Supreme Court spurns challenge of N.D. 'do not call' law

By The Associated Press

BISMARCK, N.D. — The U.S. Supreme Court's refusal to consider a challenge of North Dakota's "Do Not Call" law is a victory for privacy rights, Attorney General Wayne Stenehjem says.

The telemarketing law, passed in 2003, bars most organizations from making sales calls to homes if the phone number is listed on a state "do not call" list.

The North Dakota branches of the Fraternal Order of Police and the Veterans of Foreign Wars challenged the law, saying it hampered their fundraising activities.

The 8th U.S. Circuit Court of Appeals upheld the law last December, saying it helped safeguard privacy without violating the free speech of charities.

The Supreme Court refused yesterday, without comment, to consider a challenge.

"We've had good success defending our 'do not call' law, which is probably the best in the country," Stenehjem said. "This is the second good victory in a month."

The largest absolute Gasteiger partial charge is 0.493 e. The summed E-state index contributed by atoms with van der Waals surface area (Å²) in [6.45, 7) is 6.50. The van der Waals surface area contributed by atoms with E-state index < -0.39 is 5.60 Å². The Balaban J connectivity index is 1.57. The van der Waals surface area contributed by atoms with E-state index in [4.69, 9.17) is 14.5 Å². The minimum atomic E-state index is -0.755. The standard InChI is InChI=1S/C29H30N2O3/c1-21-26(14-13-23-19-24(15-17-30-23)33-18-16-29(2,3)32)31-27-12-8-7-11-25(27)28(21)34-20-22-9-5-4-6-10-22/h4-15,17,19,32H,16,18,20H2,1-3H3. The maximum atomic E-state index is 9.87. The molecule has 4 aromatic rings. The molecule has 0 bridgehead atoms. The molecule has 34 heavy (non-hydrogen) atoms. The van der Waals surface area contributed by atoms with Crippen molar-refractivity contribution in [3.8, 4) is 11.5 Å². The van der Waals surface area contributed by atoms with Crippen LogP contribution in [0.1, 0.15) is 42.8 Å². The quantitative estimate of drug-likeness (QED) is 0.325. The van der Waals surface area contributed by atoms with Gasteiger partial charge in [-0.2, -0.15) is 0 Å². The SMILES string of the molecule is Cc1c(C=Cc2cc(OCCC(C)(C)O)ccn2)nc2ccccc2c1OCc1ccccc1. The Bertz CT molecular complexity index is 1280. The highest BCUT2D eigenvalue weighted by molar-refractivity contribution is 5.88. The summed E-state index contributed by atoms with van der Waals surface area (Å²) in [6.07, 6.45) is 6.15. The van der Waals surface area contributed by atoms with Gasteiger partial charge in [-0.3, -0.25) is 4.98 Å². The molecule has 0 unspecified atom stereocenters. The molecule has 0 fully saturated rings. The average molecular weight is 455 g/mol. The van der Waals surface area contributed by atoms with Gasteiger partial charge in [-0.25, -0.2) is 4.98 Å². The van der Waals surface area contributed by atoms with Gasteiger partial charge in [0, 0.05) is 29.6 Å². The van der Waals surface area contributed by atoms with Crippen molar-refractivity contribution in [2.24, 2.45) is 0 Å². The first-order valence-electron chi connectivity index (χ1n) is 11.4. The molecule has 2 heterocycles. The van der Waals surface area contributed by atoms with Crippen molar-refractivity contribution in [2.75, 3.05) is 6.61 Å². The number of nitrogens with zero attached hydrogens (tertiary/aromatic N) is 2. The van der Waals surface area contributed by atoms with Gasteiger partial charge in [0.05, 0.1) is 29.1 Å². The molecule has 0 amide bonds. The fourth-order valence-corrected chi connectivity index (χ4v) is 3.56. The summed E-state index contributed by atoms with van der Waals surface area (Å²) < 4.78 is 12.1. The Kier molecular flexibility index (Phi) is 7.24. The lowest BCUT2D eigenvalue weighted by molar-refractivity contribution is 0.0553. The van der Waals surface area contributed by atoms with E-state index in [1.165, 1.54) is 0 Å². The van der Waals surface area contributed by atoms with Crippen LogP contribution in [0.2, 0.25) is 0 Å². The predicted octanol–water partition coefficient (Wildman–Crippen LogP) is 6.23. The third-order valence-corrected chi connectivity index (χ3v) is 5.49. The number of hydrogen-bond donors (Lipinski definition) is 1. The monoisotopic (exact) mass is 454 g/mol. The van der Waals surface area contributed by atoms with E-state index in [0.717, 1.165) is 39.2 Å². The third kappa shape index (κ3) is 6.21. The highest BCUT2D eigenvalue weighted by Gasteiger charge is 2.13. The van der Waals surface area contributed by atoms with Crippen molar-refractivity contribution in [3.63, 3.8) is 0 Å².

Last month, North Dakota's Supreme Court upheld restrictions on telemarketers' use of "robo-call" machines, rejecting a Virginia company's argument that federal law overrides North Dakota's rules. The decision affirmed a $20,000 penalty against Inc. for making political-survey calls to thousands of North Dakotans in 2004.

Grant Benjamin, a Fargo police officer who is president of the North Dakota FOP, said yesterday's Supreme Court ruling was expected. "It was a long shot and we knew it," Benjamin said. "It was not something we were counting on."

Charities are allowed to make fundraising calls to people on the no-call list, but only if they use employees or volunteers — not professional telemarketers.

Benjamin said his group, which has about 500 members in North Dakota, may hire employees to solicit donations. "We're looking at different options," he said. "We have to figure out a way to try and generate funds."

Law enforcement officers themselves likely won't become telemarketers, he said: "When officers are away from work, they want to spend time with their families."

Benjamin said the group also may begin mass mailings to reach potential donors. "It's had success in some states," he said.